Lots of good choices out there. I have a miller 211 for wire that is a great machine, but being old school my go to is a Lincoln 225 ac/dc reverse pol. I have had this old tombstone for 30yrs. plus & have replaced the fan once. JMHO...


My old AC thunderbolt is over 30 years old, I retired it about 9 yrs ago for my Miller AC/DC thunderbolt. The old AC still runs great but she is liking her retirement.
I have never found a need to buy a wire feed machine, stick is all I need. Very Happy
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whall
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PostPosted: Wed Dec 10 14 9:52 pm    Post subject: Reply with quote

I started welding with my dad's 220 ac stick welder, There was definitely a learning curve to say the least.

I have a Hobart Handler 140 and I would say that it is a great little machine for the beginner. You can use flux core and also have the option of using shielding gas. I have welded thin mild steel, and up to 1/4" mild steel both with flux core and using shielding gas. I have also used it to weld some stainless steel.

I used the welder to weld everything on my cooker build except for the d-rings I added to help with lifting the tank. I used a stick welder so I could get a good solid weld.
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MongoNC
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PostPosted: Thu Dec 11 14 1:01 am    Post subject: Reply with quote

k.a.m. wrote:
jess wrote:
Kevin, JMHO but maybe a short explanation to him on why you would suggest a machine that costs twice as much is a good move. For what it is worth I agree totally...

Good point jess. Wink
Welding AC only is quite tough for a novice welder to learn on. The alternating current produces a very erratic arc and the end results are less than desirable for lack of a better word.
Welding DC is a much smoother arc and a lot easier to control, you are also afforded a much larger rod selection that can be used in different positions.
My machine has never seen the AC side I run DC reverse 99% of the time, the other 1% is DC Positive.
Trying to resell the machine if things do not work out will be a lot easier than an AC only machine.
I am sure I missed some points but this should get the ball rolling. Very Happy


KAM think ya got it backwards DC reverse is DCEP, which is what most SMAW electrodes run. DC straight is DCEN.
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k.a.m.
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PostPosted: Thu Dec 11 14 3:35 am    Post subject: Reply with quote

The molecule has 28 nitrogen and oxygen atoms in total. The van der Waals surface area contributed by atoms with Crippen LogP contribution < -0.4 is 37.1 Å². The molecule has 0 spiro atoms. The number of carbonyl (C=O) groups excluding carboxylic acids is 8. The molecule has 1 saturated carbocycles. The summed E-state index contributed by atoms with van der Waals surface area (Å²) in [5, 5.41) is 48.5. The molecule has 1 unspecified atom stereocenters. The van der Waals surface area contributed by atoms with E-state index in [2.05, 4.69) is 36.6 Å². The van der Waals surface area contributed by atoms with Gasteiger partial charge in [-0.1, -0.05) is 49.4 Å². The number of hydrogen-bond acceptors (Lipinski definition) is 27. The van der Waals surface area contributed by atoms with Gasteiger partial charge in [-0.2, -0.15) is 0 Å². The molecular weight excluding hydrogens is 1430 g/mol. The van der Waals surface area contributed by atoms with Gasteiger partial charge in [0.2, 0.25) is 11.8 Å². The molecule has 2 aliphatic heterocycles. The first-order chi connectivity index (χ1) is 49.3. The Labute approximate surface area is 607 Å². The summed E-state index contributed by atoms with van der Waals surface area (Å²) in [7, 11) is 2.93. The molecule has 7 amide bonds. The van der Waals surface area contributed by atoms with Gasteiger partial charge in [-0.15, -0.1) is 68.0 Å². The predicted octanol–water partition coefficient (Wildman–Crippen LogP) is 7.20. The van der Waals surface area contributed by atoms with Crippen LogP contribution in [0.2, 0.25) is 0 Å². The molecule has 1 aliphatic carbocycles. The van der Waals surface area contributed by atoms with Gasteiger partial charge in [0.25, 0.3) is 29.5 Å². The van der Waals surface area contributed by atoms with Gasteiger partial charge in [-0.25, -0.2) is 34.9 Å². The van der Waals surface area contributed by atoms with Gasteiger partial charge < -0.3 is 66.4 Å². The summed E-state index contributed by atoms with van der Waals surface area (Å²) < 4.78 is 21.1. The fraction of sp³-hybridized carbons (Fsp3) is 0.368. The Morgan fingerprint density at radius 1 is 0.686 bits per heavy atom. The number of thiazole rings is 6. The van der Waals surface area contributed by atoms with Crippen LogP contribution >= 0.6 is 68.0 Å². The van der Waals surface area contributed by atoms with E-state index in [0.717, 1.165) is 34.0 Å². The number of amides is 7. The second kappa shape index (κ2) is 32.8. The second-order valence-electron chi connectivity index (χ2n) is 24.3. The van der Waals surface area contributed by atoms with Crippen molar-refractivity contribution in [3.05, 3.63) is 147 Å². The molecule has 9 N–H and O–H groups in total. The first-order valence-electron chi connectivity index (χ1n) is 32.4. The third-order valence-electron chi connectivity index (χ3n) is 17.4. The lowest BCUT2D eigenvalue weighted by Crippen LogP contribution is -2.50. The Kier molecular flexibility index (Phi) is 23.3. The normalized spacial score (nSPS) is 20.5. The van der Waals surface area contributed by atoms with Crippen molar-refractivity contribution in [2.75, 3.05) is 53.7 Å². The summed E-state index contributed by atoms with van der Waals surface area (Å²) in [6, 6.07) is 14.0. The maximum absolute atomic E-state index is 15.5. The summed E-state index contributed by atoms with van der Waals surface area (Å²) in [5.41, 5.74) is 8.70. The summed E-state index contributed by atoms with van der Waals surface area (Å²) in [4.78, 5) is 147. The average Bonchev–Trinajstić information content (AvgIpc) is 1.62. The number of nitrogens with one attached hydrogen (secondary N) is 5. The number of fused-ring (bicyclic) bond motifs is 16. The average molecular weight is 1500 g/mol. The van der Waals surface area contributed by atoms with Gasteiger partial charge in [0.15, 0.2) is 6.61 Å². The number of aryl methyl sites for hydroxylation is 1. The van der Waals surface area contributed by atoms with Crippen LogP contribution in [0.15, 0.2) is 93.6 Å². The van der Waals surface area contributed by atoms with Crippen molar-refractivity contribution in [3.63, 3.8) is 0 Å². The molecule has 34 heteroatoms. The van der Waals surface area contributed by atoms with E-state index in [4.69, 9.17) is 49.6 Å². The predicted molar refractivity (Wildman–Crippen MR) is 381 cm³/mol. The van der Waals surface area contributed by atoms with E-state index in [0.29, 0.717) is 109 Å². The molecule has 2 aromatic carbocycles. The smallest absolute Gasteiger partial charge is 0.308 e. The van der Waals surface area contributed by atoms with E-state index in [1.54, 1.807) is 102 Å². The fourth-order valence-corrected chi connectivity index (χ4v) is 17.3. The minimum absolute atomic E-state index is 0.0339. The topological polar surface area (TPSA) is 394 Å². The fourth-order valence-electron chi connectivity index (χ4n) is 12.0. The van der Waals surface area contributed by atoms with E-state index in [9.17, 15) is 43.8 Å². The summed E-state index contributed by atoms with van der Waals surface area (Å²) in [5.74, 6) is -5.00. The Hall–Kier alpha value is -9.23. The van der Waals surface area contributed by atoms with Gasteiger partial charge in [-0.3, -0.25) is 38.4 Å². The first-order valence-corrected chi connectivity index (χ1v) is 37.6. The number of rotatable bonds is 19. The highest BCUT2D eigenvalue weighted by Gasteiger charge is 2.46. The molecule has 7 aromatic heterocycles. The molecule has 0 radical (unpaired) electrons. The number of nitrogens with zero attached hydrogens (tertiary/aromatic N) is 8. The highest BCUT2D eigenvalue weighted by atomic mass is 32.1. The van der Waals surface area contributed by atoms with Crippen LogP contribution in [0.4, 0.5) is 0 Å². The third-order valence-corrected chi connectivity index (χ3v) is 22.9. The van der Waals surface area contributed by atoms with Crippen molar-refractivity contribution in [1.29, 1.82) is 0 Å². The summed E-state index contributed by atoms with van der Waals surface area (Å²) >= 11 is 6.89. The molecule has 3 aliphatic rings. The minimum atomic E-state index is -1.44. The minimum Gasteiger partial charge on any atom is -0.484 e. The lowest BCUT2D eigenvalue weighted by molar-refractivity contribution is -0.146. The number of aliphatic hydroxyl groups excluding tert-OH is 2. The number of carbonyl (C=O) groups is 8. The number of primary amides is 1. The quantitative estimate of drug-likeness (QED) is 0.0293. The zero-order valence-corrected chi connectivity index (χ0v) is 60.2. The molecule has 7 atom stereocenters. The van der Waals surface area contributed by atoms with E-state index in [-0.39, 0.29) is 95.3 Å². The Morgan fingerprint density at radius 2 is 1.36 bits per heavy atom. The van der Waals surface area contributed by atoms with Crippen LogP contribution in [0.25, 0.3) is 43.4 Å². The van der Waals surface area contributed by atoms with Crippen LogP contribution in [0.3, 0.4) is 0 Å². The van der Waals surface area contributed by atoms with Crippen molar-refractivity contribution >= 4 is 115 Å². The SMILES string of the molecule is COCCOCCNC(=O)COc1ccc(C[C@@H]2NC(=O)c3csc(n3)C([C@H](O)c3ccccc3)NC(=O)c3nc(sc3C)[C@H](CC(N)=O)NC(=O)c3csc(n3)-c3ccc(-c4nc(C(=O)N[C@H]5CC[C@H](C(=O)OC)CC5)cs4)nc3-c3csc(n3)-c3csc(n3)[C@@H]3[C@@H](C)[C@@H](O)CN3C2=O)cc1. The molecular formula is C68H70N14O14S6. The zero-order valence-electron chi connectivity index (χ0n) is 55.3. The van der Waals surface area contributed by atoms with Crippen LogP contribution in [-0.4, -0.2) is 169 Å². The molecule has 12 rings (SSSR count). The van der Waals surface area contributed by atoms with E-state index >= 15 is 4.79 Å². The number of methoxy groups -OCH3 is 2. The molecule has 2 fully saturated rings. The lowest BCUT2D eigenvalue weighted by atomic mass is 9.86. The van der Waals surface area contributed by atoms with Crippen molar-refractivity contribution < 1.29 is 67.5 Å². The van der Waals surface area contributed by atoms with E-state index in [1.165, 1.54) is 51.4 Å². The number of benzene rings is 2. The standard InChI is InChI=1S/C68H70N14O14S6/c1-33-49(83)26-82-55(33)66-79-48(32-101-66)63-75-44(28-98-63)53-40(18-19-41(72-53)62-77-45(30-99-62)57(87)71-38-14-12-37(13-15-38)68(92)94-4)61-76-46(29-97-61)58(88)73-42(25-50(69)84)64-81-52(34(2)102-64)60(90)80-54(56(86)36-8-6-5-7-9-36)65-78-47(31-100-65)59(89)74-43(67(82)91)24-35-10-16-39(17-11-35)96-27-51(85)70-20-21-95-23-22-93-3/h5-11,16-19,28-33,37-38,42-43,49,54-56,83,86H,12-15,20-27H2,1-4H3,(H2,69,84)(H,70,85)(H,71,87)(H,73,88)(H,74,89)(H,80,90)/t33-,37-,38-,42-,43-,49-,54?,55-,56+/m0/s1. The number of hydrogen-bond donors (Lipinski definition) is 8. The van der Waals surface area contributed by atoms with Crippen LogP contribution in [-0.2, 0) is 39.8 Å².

MongoNC wrote:
k.a.m. wrote:
jess wrote:
Kevin, JMHO but maybe a short explanation to him on why you would suggest a machine that costs twice as much is a good move. For what it is worth I agree totally...

Good point jess. Wink
Welding AC only is quite tough for a novice welder to learn on. The alternating current produces a very erratic arc and the end results are less than desirable for lack of a better word.
Welding DC is a much smoother arc and a lot easier to control, you are also afforded a much larger rod selection that can be used in different positions.
My machine has never seen the AC side I run DC reverse 99% of the time, the other 1% is DC Positive.
Trying to resell the machine if things do not work out will be a lot easier than an AC only machine.
I am sure I missed some points but this should get the ball rolling. Very Happy


KAM think ya got it backwards DC reverse is DCEP, which is what most SMAW electrodes run. DC straight is DCEN.

I am not sure what you think I have backwards MongoNC, my wording was a bit off I apologize for that.
Most of my welding is DC reverse (DCEP) which allows me more penetration in my work.
I sometimes will switch to DC straight (DCEN) (I should have said straight instead of positive). when welding thin sheet metal.

Straight from Millers website, they explain it easier than I can. Very Happy
DC welding offers advantages over AC for most Stick applications, including: easier starts; fewer arc outages and sticking; less spatter/better looking welds; easier vertical up and overhead welding; easier to learn "how to weld" and a smoother arc. DC reverse polarity (electrode positive) provides about 10 percent more penetration at a given amperage than AC, while DC straight polarity (electrode negative) welds thinner metals better.
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Wreckless
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PostPosted: Fri Dec 12 14 10:22 pm    Post subject: Reply with quote

FWIW...I have a Lincoln AC225. A handy tool to have for sure. With an almost constant breeze here, my mig just does not like it much outside. Mat'l just not as clean as I would prefer, the 6011 is my go to rod. However, as k.a.m. mentioned via Miller welding web site, even for the experienced or semi experienced welder used to running DCEP, you may soon find yourself a bit frustrated trying to repeat your weld quality with an AC only machine. Moreso with a beginner welder, the rods tend to stick more often, vertical up is almost a no go, being alternating current, one will find the weld puddle jumping side to side in the weld seam. Am I glad to have my AC machine? Yes. Would I trade it for a DC machine? In a heart beat. Want to start joining metal to metal straight from the get go. Get a mig. A gas shield if possible. One more FWIW...Purchase an auto darkening hood, even if only an el cheapo. Climbing inside a work project ( in most cases here, a firebox and / or main cooker) with a live stick electrode and a non auto dark hood is not for the feint of heart or anyone hoping to watch the sunset that evening. It will prolly find one investing heavily in the JB Weld corporation.
JM$.02 worth.